NY AG Announces Sentencing Of NYS DOT Employee In Workers' Comp Fraud Case
Rochester, NY (WorkersCompensation.com) - Attorney General Eric T. Schneiderman today announced the sentencing of Corey Cragnolin, a New York State Department of Transportation employee, for fraudulently obtaining nearly $10,000 in Workers' Compensation Benefits over a period of approximately eight months. Cragnolin was sentenced in Rochester City Court by the Honorable Caroline Morrison to three years of probation. As a condition of probation, Cragnolin must also pay $9,940.49 in restitution to cover the costs of the Workers' Compensation Benefits that he received but was not entitled to, and forfeit any future wage replacement workers' compensation benefits related to the workers' compensation claim at issue.
“Stealing from a program that helps hardworking New Yorkers who have been hurt on the job is reprehensible, and I'm glad to see that justice was served in this case,” Attorney General Schneiderman said. “My office will keep working to root out Workers' Compensation fraud and prosecute those responsible to the fullest extent.”
“This former State employee stole from system meant to assist those who cannot work because of an illness or injury,” said Inspector General Leahy Scott. “I will continue to use the resources of my office to pursue any person who unconscionably takes advantage of the Workers' Compensation system at the expense of honest, hard-working New Yorkers.”
Cragnolin entered a plea of guilty on November 4, 2015 to the charge of Attempted Fraudulent Practices, a class “A” misdemeanor before the Rochester City Court Judge Caroline Morrison. Today, in addition to the sentence, Cragnolin has resigned from his position with the Department of Transportation.
According to the original complaint and his admissions at the time of his plea, Cragnolin falsified documents that he submitted to the New York State Insurance Fund, by stating on those documents that he was not working in any capacity while accepting Workers' Compensation Benefits, when he was, in fact, working. Between September 2013 and May 2014, Cragnolin received Workers' Compensation Benefits for an injury he claimed he suffered while at work. Cragnolin received those benefits in part because he claimed he could not work due to his injury. The charge filed against Cragnolin details that during this time period Cragnolin was running his own home improvement and contracting business, which included repairing roofs, cleaning and repairing chimneys, cleaning and repairing gutters, among other projects. Despite running and working at his own home improvement and contracting business, Cragnolin claimed on at least five forms that he submitted to NYSIF, as required for his Workers' Compensation case, that he was not working in any capacity. Because of these false representations, Cragnolin received $9,940.40 in Workers' Compensation Benefits to which he was not entitled.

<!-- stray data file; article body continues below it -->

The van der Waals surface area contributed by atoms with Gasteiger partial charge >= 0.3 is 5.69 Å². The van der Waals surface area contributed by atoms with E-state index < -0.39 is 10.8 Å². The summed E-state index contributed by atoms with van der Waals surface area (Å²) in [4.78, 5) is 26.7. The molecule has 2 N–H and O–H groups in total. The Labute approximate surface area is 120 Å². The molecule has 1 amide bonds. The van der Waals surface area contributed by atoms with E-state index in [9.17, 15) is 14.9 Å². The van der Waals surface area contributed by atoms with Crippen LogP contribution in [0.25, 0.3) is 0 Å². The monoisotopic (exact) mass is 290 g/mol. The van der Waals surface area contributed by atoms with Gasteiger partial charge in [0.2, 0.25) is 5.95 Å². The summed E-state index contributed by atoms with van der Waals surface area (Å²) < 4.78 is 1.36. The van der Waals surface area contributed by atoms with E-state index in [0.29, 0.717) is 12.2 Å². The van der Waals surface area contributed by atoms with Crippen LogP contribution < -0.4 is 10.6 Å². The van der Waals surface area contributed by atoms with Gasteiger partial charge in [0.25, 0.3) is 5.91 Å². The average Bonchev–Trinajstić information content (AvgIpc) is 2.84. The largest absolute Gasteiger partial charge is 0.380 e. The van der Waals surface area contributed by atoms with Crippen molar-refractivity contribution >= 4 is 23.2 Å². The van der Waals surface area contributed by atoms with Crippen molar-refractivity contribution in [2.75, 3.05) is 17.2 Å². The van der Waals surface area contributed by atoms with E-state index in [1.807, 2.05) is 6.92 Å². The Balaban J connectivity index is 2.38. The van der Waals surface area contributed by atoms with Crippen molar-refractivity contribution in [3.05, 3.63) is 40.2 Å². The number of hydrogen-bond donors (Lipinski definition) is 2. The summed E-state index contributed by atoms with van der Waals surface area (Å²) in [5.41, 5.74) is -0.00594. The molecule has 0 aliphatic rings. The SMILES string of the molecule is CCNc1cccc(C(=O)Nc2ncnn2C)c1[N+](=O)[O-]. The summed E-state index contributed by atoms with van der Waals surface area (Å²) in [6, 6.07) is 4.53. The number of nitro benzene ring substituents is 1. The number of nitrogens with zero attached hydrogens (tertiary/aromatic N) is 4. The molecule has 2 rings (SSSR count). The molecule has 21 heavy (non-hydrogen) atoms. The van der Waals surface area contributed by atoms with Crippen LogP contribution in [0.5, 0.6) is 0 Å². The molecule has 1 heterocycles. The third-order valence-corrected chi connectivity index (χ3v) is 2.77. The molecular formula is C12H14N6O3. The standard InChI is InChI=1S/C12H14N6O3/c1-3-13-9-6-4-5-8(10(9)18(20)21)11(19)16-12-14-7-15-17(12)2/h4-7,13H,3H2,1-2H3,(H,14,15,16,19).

The joint investigation was conducted with Investigative Counsel Katie McCutcheon and Investigator Dale Richter of the New York State Office of the Inspector General and former Senior Investigator of the New York State Insurance Fund, Thomas Wall.
This case was prosecuted by Assistant Attorneys General Mary Gorman and Daniel Bajger of the Attorney General's Public Integrity Bureau. The Public Integrity Bureau is led by Bureau Chief Daniel Cort and Deputy Bureau Chief Stacy Aronowitz. The investigation was handled by Investigator David Buske of the Investigations Bureau, with support from Investigator Richard Doyle, Deputy Bureau Chief Antoine Karam, and Bureau Chief Dominick Zarrella. Executive Deputy Attorney General Kelly Donovan leads the Criminal Justice Division.
Be the first person to comment!
You must Login or Register in order to read and make comments!